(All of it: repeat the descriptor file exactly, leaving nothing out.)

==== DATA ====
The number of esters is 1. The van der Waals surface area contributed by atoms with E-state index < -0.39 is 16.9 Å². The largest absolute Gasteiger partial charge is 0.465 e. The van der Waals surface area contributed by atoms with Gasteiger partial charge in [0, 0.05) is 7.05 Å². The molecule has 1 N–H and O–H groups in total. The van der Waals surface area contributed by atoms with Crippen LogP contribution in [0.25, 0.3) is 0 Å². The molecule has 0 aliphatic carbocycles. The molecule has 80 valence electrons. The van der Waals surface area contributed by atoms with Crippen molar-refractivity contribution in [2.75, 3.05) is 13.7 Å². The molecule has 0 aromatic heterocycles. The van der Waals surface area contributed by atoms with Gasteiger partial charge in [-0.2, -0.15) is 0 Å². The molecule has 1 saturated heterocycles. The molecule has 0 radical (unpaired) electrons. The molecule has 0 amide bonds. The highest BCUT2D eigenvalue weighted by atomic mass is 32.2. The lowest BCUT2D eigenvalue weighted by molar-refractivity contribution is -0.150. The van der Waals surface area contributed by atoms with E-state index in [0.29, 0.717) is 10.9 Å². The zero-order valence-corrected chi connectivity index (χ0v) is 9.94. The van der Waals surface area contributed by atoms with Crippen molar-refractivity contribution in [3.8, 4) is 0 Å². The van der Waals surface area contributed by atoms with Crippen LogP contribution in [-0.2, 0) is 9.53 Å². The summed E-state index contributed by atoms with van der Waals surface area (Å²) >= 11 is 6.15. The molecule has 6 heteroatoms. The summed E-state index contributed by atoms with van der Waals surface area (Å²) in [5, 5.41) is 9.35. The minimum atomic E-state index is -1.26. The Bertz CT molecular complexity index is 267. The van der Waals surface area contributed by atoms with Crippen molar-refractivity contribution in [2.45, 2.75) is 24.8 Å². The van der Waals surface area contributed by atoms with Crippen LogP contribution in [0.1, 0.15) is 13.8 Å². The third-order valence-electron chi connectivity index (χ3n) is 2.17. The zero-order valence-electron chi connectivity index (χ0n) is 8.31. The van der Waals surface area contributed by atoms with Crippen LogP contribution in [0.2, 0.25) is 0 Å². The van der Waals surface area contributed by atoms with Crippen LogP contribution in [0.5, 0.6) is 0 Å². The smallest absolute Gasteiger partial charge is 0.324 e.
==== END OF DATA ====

The number of esters is 1. The van der Waals surface area contributed by atoms with E-state index < -0.39 is 16.9 Å². The largest absolute Gasteiger partial charge is 0.465 e. The van der Waals surface area contributed by atoms with Gasteiger partial charge in [0, 0.05) is 7.05 Å². The molecule has 1 N–H and O–H groups in total. The van der Waals surface area contributed by atoms with Crippen LogP contribution in [0.25, 0.3) is 0 Å². The molecule has 0 aliphatic carbocycles. The molecule has 80 valence electrons. The van der Waals surface area contributed by atoms with Crippen molar-refractivity contribution in [2.75, 3.05) is 13.7 Å². The molecule has 0 aromatic heterocycles. The van der Waals surface area contributed by atoms with Gasteiger partial charge in [-0.2, -0.15) is 0 Å². The molecule has 1 saturated heterocycles. The molecule has 0 radical (unpaired) electrons. The molecule has 0 amide bonds. The highest BCUT2D eigenvalue weighted by atomic mass is 32.2. The lowest BCUT2D eigenvalue weighted by molar-refractivity contribution is -0.150. The van der Waals surface area contributed by atoms with E-state index in [0.29, 0.717) is 10.9 Å². The zero-order valence-corrected chi connectivity index (χ0v) is 9.94. The van der Waals surface area contributed by atoms with Crippen molar-refractivity contribution in [3.8, 4) is 0 Å². The van der Waals surface area contributed by atoms with Crippen LogP contribution in [-0.2, 0) is 9.53 Å². The summed E-state index contributed by atoms with van der Waals surface area (Å²) >= 11 is 6.15. The molecule has 6 heteroatoms. The summed E-state index contributed by atoms with van der Waals surface area (Å²) in [5, 5.41) is 9.35. The minimum atomic E-state index is -1.26. The Bertz CT molecular complexity index is 267. The van der Waals surface area contributed by atoms with Crippen molar-refractivity contribution in [2.45, 2.75) is 24.8 Å². The van der Waals surface area contributed by atoms with Crippen LogP contribution in [0.1, 0.15) is 13.8 Å². The third-order valence-electron chi connectivity index (χ3n) is 2.17. The zero-order valence-electron chi connectivity index (χ0n) is 8.31. The van der Waals surface area contributed by atoms with Crippen LogP contribution in [0.2, 0.25) is 0 Å². The van der Waals surface area contributed by atoms with Crippen LogP contribution in [0.5, 0.6) is 0 Å². The smallest absolute Gasteiger partial charge is 0.324 e.